The Back of my Hand

Remembering second grade, when
I lathered my palm with glue and closed my fist.
Waiting for it to dry I’d
study the back of my hand.

Sandia Mountains tensed.
A
Central tendon cut
Albuquerque in half.
From my northern thumb, sunk a valley.
The pores,
clumped under my pinkie
spoke Spanish
while my knuckles grew
whiter and whiter.
My single, red wart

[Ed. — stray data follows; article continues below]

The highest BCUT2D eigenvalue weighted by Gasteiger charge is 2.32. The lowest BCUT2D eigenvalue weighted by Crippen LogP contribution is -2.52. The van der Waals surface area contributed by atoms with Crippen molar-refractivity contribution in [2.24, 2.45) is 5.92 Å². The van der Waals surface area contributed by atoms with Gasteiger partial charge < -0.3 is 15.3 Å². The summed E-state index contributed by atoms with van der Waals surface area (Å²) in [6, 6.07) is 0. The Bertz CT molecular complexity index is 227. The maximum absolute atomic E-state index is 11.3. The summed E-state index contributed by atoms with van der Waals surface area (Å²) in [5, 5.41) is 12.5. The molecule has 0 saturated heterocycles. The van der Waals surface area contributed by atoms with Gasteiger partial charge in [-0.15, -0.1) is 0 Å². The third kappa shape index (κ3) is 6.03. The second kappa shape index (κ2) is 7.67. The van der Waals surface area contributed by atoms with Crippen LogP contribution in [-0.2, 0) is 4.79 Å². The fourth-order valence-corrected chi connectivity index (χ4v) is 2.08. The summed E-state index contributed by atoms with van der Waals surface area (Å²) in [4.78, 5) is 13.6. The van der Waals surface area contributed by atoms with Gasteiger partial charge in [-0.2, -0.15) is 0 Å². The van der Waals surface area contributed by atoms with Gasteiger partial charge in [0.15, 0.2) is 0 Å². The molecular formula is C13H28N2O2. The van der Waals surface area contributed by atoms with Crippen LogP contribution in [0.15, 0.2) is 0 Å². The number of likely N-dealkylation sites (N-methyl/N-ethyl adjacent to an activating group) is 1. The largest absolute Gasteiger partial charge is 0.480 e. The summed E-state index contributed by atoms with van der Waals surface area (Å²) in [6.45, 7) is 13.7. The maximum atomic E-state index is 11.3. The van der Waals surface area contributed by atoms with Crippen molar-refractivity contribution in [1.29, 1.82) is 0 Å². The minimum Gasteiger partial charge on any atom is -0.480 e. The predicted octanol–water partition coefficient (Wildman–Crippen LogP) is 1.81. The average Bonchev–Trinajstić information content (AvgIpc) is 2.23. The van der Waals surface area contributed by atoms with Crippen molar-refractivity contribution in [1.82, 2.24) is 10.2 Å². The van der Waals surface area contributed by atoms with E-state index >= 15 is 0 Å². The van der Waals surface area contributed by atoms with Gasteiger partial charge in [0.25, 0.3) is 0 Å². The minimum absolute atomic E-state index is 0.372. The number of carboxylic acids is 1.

was the Wells Fargo office
(its windows autumned in the sunset).
The brunette Bosque
massaged the banks of my veins.
A long Rio Grande bled
quietly down to my hooked wrist.

Leaving home was opening my fist:
the mountains uncurled.
Fingerprints became airplanes.
Looking at my open palm
the creases of my love
lines were foreign:

an unfamiliar snow
stuck to a dry skin.

 

Reed Bobroff grew up in Albuquerque, New Mexico: evidenced by his affinity for the Sandia Mountains, green chile, Zia suns, and failed baseball teams. Send him an email at reed.bobroff@yale.edu.

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